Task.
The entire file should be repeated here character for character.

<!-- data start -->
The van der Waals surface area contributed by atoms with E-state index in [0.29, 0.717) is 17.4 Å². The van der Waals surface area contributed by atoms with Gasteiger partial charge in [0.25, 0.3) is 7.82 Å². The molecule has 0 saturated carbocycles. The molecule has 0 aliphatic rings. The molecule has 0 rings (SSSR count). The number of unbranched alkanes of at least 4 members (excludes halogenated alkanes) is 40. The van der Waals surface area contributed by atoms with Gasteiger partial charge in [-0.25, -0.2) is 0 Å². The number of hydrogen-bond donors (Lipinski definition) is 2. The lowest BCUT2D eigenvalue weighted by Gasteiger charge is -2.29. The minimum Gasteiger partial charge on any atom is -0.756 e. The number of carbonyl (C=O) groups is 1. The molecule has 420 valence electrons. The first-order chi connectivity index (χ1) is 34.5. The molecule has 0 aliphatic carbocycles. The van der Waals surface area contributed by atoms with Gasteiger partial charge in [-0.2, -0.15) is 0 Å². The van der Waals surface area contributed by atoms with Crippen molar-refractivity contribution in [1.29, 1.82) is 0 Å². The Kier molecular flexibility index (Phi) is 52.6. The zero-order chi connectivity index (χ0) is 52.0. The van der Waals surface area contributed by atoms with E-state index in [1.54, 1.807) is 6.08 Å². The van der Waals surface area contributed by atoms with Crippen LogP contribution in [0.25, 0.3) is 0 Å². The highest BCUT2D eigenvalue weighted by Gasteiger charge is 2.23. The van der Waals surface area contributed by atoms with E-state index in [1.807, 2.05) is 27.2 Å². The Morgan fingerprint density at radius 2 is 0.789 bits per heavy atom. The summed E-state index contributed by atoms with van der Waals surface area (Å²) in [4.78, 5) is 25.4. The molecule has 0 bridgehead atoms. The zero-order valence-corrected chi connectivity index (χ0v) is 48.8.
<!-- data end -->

The van der Waals surface area contributed by atoms with E-state index in [0.29, 0.717) is 17.4 Å². The van der Waals surface area contributed by atoms with Gasteiger partial charge in [0.25, 0.3) is 7.82 Å². The molecule has 0 saturated carbocycles. The molecule has 0 aliphatic rings. The molecule has 0 rings (SSSR count). The number of unbranched alkanes of at least 4 members (excludes halogenated alkanes) is 40. The van der Waals surface area contributed by atoms with Gasteiger partial charge in [-0.25, -0.2) is 0 Å². The number of hydrogen-bond donors (Lipinski definition) is 2. The lowest BCUT2D eigenvalue weighted by Gasteiger charge is -2.29. The minimum Gasteiger partial charge on any atom is -0.756 e. The number of carbonyl (C=O) groups is 1. The molecule has 420 valence electrons. The first-order chi connectivity index (χ1) is 34.5. The molecule has 0 aliphatic carbocycles. The van der Waals surface area contributed by atoms with Gasteiger partial charge in [-0.2, -0.15) is 0 Å². The van der Waals surface area contributed by atoms with Crippen molar-refractivity contribution in [1.29, 1.82) is 0 Å². The Kier molecular flexibility index (Phi) is 52.6. The zero-order chi connectivity index (χ0) is 52.0. The van der Waals surface area contributed by atoms with E-state index in [1.54, 1.807) is 6.08 Å². The van der Waals surface area contributed by atoms with Crippen LogP contribution in [0.25, 0.3) is 0 Å². The highest BCUT2D eigenvalue weighted by Gasteiger charge is 2.23. The van der Waals surface area contributed by atoms with E-state index in [1.807, 2.05) is 27.2 Å². The Morgan fingerprint density at radius 2 is 0.789 bits per heavy atom. The summed E-state index contributed by atoms with van der Waals surface area (Å²) in [4.78, 5) is 25.4. The molecule has 0 bridgehead atoms. The zero-order valence-corrected chi connectivity index (χ0v) is 48.8.